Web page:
The Importance of AlternativesPosted on December 4, 2016 | posted by: Juliana Chohfi
Having come from a country with so many social contrasts and political upheaval, I feel the imperative need for alternative realities firsthand. Speculative design introduced by Dunne and Raby in Speculative Everything has numerous potentials for personal empowerment for envisioning and materializing a new world. An important first step to achieving this is believing that the reality that surrounds us may be molded in our minds: “The way the world is follows on from how we think; the ideas inside our heads shape the world out there.” A lot can be changed by first looking into our attitudes and values instead of spending energy on solving external problems. Speculative design’s value is in “not in trying to predict the future but in using design to open up all sorts of possibilities that can be discussed, debated, and used to collectively define a preferable future for a given group of people: from companies, to cities, to societies.” Alternatives to present realities cannot be materialized if not even considered first; new ideas and ideals are what is needed today.
Although being valuable tools that if incorporated to people’s mindsets could drastically change realities, conceptual design requires one to “suspend their disbelief and allow their imaginations to wander” — which does not always come easily. Dunne and Raby themselves acknowledge the challenge of interaction with their work: “Positioning a speculative design is always an issue. Many people struggle to know what they are looking at and how they should relate to it—film, prop, science fiction, product design, art?”. They go on to mention however that their “What if” installation in Dublin 2009 “was a surprising success with schoolchildren and their teachers”. This led me to acknowledge a connection between the nature of speculative design to characteristics very innate to children, who more easily than adults create scenarios, play and imagine new worlds. It is important to question why we eventually change the playground in our minds for a reality box. What could be done to preserve the speculative potential we have at a young age so that new possibilities are intrinsic to people of all ages?
The recent change in the core curriculum of Finnish schools may be a step in improving educational systems to encourage speculative thinking. Dunne and Raby describe the shift away from top-down mega-utopias as a potential for individual imagination: “today, we can strive for one million tiny utopias each dreamt up by a single person” — as opposed to utopias envisioned and forced on by an elite. A similar denial of top-down approaches regarding the new curriculum is explained by Anneli Rautiainen, head of the Basic Education Unit of the National Board of Education in Finland: “Teachers will no longer be information providers, and pupils will no longer be passive listeners. We want schools to become communities where everyone learns from each other – including adults learning from children.” One can see this as a great encouragement to students feeling free to have their own ideas and be respected for them. Autonomy will also be encouraged regarding the physical space where studying occurs: “Pedagogical practices will change so that children no longer need to sit down quietly in one place, but can instead choose where and how they study.” – another measure that incorporates possibility into student’s daily lives.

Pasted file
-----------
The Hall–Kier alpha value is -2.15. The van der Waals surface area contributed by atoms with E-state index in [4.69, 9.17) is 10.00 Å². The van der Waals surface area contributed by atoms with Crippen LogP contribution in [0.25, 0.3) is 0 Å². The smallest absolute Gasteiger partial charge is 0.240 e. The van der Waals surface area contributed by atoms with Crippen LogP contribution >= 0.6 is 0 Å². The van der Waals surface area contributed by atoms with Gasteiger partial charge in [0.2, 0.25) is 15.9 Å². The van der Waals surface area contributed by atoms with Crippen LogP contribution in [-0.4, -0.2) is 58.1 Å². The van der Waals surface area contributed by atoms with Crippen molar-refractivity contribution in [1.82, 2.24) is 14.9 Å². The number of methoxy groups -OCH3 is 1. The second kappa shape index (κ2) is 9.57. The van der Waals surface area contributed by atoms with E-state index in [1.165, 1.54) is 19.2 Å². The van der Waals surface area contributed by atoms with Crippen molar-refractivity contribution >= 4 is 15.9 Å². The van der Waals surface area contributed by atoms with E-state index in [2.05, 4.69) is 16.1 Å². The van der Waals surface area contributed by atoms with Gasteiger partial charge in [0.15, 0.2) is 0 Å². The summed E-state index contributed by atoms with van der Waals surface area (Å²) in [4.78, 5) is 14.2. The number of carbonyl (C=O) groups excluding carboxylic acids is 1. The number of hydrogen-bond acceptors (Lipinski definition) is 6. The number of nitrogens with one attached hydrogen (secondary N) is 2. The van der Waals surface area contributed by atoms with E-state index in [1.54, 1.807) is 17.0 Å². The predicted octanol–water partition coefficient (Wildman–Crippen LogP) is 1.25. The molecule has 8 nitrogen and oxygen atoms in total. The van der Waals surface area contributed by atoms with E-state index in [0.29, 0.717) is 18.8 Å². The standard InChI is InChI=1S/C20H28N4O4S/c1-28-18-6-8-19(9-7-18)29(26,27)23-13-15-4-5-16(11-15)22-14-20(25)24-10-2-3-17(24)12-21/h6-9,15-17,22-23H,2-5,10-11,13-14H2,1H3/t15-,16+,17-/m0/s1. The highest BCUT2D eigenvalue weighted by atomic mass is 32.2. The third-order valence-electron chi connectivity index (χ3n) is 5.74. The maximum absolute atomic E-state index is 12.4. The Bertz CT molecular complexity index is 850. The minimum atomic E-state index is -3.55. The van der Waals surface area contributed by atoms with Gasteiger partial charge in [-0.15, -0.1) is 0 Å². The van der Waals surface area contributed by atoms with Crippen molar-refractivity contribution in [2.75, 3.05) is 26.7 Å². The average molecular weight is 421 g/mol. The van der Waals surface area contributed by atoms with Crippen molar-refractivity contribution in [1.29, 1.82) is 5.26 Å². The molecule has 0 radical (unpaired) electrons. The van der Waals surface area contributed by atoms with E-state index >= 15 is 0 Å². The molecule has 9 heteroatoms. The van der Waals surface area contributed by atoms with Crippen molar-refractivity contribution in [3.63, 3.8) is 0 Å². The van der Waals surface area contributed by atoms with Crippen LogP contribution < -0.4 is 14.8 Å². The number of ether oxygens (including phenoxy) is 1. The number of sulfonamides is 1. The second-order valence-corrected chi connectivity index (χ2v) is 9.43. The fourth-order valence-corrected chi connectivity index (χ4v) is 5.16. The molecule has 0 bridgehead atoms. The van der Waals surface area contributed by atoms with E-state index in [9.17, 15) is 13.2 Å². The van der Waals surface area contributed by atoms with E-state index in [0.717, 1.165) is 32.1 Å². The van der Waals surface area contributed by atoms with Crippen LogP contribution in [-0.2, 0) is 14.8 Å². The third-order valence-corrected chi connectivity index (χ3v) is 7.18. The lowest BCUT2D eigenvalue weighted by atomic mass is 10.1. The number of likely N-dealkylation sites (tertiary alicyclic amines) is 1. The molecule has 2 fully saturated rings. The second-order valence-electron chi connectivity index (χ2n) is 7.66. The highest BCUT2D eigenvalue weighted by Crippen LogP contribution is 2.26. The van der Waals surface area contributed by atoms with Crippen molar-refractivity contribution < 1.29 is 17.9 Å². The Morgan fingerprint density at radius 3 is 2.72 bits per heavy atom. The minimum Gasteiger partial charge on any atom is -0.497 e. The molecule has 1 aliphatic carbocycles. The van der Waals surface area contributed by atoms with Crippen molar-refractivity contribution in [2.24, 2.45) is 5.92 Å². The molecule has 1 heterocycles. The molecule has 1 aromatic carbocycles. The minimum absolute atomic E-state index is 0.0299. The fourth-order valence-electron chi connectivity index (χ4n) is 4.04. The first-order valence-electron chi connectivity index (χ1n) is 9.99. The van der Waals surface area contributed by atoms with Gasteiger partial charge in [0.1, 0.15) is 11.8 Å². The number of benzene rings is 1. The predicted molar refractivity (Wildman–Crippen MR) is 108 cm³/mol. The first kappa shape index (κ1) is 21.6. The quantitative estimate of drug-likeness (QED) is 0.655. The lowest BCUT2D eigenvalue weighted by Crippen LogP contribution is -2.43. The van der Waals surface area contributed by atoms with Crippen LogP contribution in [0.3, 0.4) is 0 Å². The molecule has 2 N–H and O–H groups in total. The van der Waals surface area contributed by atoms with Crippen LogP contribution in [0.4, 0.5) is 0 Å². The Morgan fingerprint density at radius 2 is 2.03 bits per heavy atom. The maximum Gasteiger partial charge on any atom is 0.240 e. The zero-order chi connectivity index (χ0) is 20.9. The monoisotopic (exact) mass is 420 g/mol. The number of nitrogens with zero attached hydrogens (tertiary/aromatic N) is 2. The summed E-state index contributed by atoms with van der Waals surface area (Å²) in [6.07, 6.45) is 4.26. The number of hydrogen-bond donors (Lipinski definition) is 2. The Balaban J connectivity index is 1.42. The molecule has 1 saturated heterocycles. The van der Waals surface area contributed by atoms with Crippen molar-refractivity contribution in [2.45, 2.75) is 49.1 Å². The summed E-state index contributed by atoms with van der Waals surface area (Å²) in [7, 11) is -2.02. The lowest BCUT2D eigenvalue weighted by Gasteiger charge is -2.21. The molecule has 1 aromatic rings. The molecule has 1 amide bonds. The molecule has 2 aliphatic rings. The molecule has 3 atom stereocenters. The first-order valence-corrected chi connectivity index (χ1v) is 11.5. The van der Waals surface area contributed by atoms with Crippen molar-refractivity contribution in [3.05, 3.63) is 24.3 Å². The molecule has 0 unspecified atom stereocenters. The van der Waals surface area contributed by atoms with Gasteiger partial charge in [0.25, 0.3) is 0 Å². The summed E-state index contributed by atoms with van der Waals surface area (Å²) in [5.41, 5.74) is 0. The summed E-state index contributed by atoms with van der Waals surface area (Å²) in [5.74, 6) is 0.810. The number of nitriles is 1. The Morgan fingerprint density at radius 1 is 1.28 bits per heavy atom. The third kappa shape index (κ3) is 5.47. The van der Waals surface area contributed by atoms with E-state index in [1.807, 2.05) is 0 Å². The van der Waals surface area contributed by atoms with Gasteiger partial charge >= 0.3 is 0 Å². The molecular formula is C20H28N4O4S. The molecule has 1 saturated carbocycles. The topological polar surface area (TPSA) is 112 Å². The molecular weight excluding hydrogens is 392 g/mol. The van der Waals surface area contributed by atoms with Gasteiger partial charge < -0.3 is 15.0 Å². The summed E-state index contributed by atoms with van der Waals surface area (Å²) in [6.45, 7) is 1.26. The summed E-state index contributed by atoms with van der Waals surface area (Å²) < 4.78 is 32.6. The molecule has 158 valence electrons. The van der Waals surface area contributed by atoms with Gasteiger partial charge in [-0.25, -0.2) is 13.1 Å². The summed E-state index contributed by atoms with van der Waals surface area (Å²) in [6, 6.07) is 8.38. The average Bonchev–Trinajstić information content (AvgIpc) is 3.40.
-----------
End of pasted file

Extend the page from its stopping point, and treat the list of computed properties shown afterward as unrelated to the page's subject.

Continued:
Besides instilling a sense of imaginative self-direction to be carried further in life, how may children’s ideas become valued already at a young age? The Center for Children’s Speculative Design celebrates children’s unique perspectives and imagination in designing alternate futures. The nonprofit organization promotes tools, workshops and travelling exhibitions such as Children’s Imagined Robots that in different iterations feature robot designs by children from different cultures.
The most recent version of the exhibition occurred in Denmark this year at the Robophilosophy Conference, with drawings by children from Denmark, Germany, Russia, Tanzania and the USA. Conference participants had a chance to take part in a workshop to develop child-robot interactions based on the exhibition. The project does an important job of connecting professionals such as robotics industry decision-makers and policy makers to children’s creative process for possible futures. If successful, the process of incorporating children’s imaginative work in architecting real-world design may be an important new method for creating unique realities.
To conclude, in the same way that many building designs begin with an unrecognizable squiggle on a piece of paper, the design of our realities may also begin with abstract questions. I believe that a way to go about it when inundated by the reality of wicked problems is to consult the child within us for a more playful view of possibilities. As Buckminster Fuller pointed out: “We are called to be architects of the future, not its victims.”